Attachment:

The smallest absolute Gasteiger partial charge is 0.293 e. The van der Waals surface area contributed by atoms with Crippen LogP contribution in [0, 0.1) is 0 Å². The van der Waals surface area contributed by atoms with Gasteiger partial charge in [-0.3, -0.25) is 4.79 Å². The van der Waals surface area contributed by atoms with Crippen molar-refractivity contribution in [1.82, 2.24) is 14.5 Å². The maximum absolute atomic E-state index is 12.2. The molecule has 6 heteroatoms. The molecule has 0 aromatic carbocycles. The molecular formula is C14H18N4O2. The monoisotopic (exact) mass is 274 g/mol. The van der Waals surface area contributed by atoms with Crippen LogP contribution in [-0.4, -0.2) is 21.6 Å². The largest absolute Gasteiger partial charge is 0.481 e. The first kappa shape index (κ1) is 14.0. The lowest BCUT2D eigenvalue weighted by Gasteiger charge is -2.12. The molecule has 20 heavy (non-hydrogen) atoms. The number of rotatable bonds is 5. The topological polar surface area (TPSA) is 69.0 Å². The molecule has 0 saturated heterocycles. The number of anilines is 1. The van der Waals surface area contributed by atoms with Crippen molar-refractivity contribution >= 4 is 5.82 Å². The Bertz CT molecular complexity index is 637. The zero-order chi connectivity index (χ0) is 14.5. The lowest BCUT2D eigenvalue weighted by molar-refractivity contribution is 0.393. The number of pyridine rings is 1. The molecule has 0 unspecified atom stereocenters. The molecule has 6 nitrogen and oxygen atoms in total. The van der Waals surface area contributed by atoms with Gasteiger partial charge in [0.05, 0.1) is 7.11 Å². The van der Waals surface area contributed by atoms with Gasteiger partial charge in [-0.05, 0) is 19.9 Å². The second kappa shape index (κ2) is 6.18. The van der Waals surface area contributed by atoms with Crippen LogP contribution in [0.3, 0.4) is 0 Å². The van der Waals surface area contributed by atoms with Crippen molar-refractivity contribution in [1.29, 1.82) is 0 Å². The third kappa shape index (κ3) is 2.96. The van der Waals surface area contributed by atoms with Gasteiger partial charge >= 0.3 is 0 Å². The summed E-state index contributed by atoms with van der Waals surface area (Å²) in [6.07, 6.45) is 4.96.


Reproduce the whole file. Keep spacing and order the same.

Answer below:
The smallest absolute Gasteiger partial charge is 0.293 e. The van der Waals surface area contributed by atoms with Crippen LogP contribution in [0, 0.1) is 0 Å². The van der Waals surface area contributed by atoms with Gasteiger partial charge in [-0.3, -0.25) is 4.79 Å². The van der Waals surface area contributed by atoms with Crippen molar-refractivity contribution in [1.82, 2.24) is 14.5 Å². The maximum absolute atomic E-state index is 12.2. The molecule has 6 heteroatoms. The molecule has 0 aromatic carbocycles. The molecular formula is C14H18N4O2. The monoisotopic (exact) mass is 274 g/mol. The van der Waals surface area contributed by atoms with Crippen LogP contribution in [-0.4, -0.2) is 21.6 Å². The largest absolute Gasteiger partial charge is 0.481 e. The first kappa shape index (κ1) is 14.0. The lowest BCUT2D eigenvalue weighted by Gasteiger charge is -2.12. The molecule has 20 heavy (non-hydrogen) atoms. The number of rotatable bonds is 5. The topological polar surface area (TPSA) is 69.0 Å². The molecule has 0 saturated heterocycles. The number of anilines is 1. The van der Waals surface area contributed by atoms with Crippen molar-refractivity contribution >= 4 is 5.82 Å². The Bertz CT molecular complexity index is 637. The zero-order chi connectivity index (χ0) is 14.5. The lowest BCUT2D eigenvalue weighted by molar-refractivity contribution is 0.393. The number of pyridine rings is 1. The molecule has 0 unspecified atom stereocenters. The molecule has 6 nitrogen and oxygen atoms in total. The van der Waals surface area contributed by atoms with Gasteiger partial charge in [0.05, 0.1) is 7.11 Å². The van der Waals surface area contributed by atoms with Gasteiger partial charge in [-0.05, 0) is 19.9 Å². The second kappa shape index (κ2) is 6.18. The van der Waals surface area contributed by atoms with Crippen LogP contribution in [0.3, 0.4) is 0 Å². The van der Waals surface area contributed by atoms with Crippen molar-refractivity contribution in [1.29, 1.82) is 0 Å². The third kappa shape index (κ3) is 2.96. The van der Waals surface area contributed by atoms with Gasteiger partial charge >= 0.3 is 0 Å². The summed E-state index contributed by atoms with van der Waals surface area (Å²) in [6.07, 6.45) is 4.96.